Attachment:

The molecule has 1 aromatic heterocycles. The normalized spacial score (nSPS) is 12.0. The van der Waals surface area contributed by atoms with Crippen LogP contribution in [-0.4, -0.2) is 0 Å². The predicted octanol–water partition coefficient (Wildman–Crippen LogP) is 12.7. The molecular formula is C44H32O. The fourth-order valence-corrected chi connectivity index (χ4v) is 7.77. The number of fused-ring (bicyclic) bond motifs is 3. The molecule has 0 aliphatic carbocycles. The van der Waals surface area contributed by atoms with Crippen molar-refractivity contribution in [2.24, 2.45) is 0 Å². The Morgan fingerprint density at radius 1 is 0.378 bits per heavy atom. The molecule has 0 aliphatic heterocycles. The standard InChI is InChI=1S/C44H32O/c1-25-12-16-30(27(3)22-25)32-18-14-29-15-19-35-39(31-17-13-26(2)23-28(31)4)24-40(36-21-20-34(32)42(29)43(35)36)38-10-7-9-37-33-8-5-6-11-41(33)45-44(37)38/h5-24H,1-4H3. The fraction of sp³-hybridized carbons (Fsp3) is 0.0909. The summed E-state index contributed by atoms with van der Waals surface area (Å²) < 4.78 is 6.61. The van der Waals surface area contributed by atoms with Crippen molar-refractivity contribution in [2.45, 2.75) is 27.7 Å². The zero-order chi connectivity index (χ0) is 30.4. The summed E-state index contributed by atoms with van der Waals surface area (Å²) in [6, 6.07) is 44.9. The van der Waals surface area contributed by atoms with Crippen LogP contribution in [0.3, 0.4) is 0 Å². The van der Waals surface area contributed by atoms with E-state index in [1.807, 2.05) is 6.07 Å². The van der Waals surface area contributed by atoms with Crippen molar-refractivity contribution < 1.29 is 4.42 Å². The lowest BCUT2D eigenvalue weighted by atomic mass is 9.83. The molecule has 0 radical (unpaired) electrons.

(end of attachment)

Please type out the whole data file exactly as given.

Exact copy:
The molecule has 1 aromatic heterocycles. The normalized spacial score (nSPS) is 12.0. The van der Waals surface area contributed by atoms with Crippen LogP contribution in [-0.4, -0.2) is 0 Å². The predicted octanol–water partition coefficient (Wildman–Crippen LogP) is 12.7. The molecular formula is C44H32O. The fourth-order valence-corrected chi connectivity index (χ4v) is 7.77. The number of fused-ring (bicyclic) bond motifs is 3. The molecule has 0 aliphatic carbocycles. The van der Waals surface area contributed by atoms with Crippen molar-refractivity contribution in [2.24, 2.45) is 0 Å². The Morgan fingerprint density at radius 1 is 0.378 bits per heavy atom. The molecule has 0 aliphatic heterocycles. The standard InChI is InChI=1S/C44H32O/c1-25-12-16-30(27(3)22-25)32-18-14-29-15-19-35-39(31-17-13-26(2)23-28(31)4)24-40(36-21-20-34(32)42(29)43(35)36)38-10-7-9-37-33-8-5-6-11-41(33)45-44(37)38/h5-24H,1-4H3. The fraction of sp³-hybridized carbons (Fsp3) is 0.0909. The summed E-state index contributed by atoms with van der Waals surface area (Å²) < 4.78 is 6.61. The van der Waals surface area contributed by atoms with Crippen molar-refractivity contribution in [2.45, 2.75) is 27.7 Å². The zero-order chi connectivity index (χ0) is 30.4. The summed E-state index contributed by atoms with van der Waals surface area (Å²) in [6, 6.07) is 44.9. The van der Waals surface area contributed by atoms with Crippen LogP contribution in [0.3, 0.4) is 0 Å². The van der Waals surface area contributed by atoms with E-state index in [1.807, 2.05) is 6.07 Å². The van der Waals surface area contributed by atoms with Crippen molar-refractivity contribution < 1.29 is 4.42 Å². The lowest BCUT2D eigenvalue weighted by atomic mass is 9.83. The molecule has 0 radical (unpaired) electrons.